PROVIDENCE, R.I. - In public celebrations and intimate ceremonies, gay couples exchanged vows Thursday in Minnesota and Rhode Island as the number of places where same-sex couples can wed grew to more than a quarter of U.S. states.
Dozens of gay couples began getting hitched at the stroke of midnight in Minnesota, the largest Midwestern state where it is now legal to do so. In Rhode Island, the last New England state to allow same-sex marriage, weddings began at 8:30 a.m., when municipal offices opened.
Zachary Marcus and Gary McDowell were married Thursday afternoon at Providence City Hall by Mayor Angel Taveras. McDowell, 28, a Harvard Medical School researcher, was born in Northern Ireland. The recent Supreme Court decision striking down a law denying federal benefits to married gay couples means he can petition for permanent residency.
Lisa Kesser, of Providence, R.I., front, reacts while completing paper work to obtain a marriage license with her partner of 20 years Dorcey Baker, behind center, at City Hall, in Providence, Thursday.
"It was important for us that it be the first day," said Marcus, 25, a Brown University medical student. "It's a personal day for us, and it's also a great political victory."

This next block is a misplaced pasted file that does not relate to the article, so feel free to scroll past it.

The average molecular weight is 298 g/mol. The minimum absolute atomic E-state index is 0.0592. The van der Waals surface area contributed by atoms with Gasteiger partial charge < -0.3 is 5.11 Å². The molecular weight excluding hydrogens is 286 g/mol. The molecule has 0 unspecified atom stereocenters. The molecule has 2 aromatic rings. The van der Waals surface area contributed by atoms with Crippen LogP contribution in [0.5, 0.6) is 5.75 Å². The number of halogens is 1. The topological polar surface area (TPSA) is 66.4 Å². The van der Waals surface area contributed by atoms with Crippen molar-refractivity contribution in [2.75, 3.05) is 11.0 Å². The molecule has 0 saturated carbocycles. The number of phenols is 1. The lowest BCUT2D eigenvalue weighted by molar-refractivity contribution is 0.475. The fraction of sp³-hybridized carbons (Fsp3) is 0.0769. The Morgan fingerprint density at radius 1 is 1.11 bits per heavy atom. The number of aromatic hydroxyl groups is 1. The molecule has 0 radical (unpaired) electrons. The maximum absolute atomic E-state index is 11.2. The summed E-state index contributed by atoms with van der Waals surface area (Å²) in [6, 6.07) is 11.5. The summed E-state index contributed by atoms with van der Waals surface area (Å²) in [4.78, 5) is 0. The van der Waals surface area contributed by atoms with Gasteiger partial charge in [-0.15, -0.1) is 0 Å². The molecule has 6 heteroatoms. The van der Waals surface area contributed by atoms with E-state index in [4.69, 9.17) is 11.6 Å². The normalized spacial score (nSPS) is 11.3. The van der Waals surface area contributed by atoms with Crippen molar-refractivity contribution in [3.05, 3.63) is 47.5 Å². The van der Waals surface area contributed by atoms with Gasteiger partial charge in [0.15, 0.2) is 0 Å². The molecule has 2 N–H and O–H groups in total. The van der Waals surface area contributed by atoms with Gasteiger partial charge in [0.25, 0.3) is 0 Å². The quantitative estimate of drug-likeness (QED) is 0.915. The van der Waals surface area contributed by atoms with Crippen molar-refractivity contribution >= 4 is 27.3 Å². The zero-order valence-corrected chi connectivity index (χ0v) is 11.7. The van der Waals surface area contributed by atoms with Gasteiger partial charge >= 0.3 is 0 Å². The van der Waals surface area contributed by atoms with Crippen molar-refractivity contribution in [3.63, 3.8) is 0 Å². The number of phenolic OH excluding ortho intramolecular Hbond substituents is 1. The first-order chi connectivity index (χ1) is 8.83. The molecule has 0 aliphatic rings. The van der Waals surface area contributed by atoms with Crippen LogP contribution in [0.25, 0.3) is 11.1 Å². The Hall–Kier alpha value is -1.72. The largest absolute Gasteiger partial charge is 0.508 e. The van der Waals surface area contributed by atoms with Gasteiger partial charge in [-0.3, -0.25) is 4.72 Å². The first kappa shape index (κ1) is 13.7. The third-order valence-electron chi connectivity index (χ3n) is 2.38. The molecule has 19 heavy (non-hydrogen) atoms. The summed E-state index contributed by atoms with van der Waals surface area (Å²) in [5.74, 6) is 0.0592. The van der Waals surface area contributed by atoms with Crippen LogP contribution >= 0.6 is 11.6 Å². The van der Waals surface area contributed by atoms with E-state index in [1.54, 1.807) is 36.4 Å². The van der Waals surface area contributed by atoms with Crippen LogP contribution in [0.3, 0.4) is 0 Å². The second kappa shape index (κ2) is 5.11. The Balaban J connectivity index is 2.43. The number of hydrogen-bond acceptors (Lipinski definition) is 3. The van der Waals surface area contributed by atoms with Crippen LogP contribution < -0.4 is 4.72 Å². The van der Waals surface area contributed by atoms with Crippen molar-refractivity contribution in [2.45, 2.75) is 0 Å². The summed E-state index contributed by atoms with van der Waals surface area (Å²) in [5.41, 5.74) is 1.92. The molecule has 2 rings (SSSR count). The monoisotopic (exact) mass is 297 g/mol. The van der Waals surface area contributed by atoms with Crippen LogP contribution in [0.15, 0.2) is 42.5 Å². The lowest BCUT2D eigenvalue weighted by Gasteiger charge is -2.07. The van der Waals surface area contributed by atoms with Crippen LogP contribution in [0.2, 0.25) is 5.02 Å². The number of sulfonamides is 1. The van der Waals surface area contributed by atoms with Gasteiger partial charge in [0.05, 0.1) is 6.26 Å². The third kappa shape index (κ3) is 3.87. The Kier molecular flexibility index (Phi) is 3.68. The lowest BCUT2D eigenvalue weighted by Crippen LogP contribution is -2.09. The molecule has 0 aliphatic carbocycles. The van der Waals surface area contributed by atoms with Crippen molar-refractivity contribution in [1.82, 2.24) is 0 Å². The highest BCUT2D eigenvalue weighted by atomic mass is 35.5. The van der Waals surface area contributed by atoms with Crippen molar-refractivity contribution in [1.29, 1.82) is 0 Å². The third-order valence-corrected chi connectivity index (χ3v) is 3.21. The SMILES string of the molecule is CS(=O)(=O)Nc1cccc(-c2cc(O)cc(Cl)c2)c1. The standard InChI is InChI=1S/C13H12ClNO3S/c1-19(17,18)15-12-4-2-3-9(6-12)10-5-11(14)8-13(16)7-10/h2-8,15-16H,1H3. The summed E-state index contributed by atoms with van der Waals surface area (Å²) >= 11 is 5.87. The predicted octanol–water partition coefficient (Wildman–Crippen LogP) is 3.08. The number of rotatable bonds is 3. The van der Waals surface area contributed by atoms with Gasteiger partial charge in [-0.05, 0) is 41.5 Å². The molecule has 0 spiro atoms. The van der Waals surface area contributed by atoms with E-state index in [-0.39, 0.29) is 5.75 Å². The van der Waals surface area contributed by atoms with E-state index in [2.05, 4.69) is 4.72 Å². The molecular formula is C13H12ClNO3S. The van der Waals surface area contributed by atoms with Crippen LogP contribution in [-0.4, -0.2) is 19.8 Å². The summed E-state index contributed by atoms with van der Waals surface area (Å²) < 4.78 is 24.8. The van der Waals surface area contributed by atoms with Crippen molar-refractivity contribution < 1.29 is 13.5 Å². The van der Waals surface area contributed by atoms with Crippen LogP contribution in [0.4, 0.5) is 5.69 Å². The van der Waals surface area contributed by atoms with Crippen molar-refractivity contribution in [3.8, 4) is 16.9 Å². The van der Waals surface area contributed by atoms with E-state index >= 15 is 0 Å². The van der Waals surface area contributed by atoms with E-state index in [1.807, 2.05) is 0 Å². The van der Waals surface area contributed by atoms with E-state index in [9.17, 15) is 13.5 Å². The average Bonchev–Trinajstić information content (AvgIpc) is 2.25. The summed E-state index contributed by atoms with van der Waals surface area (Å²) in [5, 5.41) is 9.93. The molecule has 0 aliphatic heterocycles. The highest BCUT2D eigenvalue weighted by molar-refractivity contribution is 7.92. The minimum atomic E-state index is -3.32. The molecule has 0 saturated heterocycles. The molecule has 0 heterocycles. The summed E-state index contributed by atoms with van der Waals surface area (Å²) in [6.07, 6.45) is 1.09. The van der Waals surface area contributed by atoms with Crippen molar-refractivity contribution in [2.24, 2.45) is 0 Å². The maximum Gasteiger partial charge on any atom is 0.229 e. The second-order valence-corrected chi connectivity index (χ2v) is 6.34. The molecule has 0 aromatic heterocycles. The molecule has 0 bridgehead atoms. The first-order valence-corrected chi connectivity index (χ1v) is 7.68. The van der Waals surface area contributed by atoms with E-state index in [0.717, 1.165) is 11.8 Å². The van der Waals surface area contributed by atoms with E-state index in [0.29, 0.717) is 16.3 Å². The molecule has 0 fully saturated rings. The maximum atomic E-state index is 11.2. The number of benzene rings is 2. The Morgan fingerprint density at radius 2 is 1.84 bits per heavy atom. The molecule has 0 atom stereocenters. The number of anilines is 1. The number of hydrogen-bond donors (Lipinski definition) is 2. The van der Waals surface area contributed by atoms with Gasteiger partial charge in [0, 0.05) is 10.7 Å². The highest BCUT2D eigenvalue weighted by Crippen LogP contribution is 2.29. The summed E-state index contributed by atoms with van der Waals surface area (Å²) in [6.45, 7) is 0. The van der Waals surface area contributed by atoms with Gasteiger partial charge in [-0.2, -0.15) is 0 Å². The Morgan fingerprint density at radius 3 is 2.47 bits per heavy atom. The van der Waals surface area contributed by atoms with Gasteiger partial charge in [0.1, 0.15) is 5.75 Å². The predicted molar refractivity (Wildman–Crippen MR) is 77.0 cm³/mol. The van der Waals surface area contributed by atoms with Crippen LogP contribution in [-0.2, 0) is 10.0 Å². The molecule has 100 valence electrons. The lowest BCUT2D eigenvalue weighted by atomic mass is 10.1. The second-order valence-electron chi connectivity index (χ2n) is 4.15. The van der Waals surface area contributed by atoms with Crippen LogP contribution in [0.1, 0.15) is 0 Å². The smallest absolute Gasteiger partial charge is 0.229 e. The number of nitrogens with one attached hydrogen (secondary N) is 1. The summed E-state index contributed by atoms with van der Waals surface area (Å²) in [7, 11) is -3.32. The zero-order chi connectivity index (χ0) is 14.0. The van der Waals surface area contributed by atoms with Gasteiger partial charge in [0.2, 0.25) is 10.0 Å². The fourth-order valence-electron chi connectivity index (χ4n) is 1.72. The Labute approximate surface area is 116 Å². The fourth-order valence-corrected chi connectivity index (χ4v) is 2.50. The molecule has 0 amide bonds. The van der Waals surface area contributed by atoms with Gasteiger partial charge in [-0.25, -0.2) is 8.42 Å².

As of Thursday, same-sex couples can marry in 13 states and in Washington, D.C. The national gay rights group Freedom to Marry estimates that 30 percent of the U.S. population now lives in places where gay marriage is legal.
In Minneapolis, an estimated 1,000 people packed into City Hall at midnight to celebrate 46 same-sex weddings officiated by Mayor R.T. Rybak. Several Hennepin County judges performed 21 more in the City Council's chambers.
"I didn't expect to cry quite that hard," said a beaming Cathy ten Broeke, who with Margaret Miles was the first gay couple to wed at City Hall.
"We do," the couple and their 5-year-old son, Louie, said to cheers as they promised to be a family.
Gov. Mark Dayton had proclaimed Aug. 1 to be "Freedom to Marry Day" in Minnesota. Celebrations in Rhode Island were more muted, which advocates said was probably because so many nearby states already allow same-sex marriage.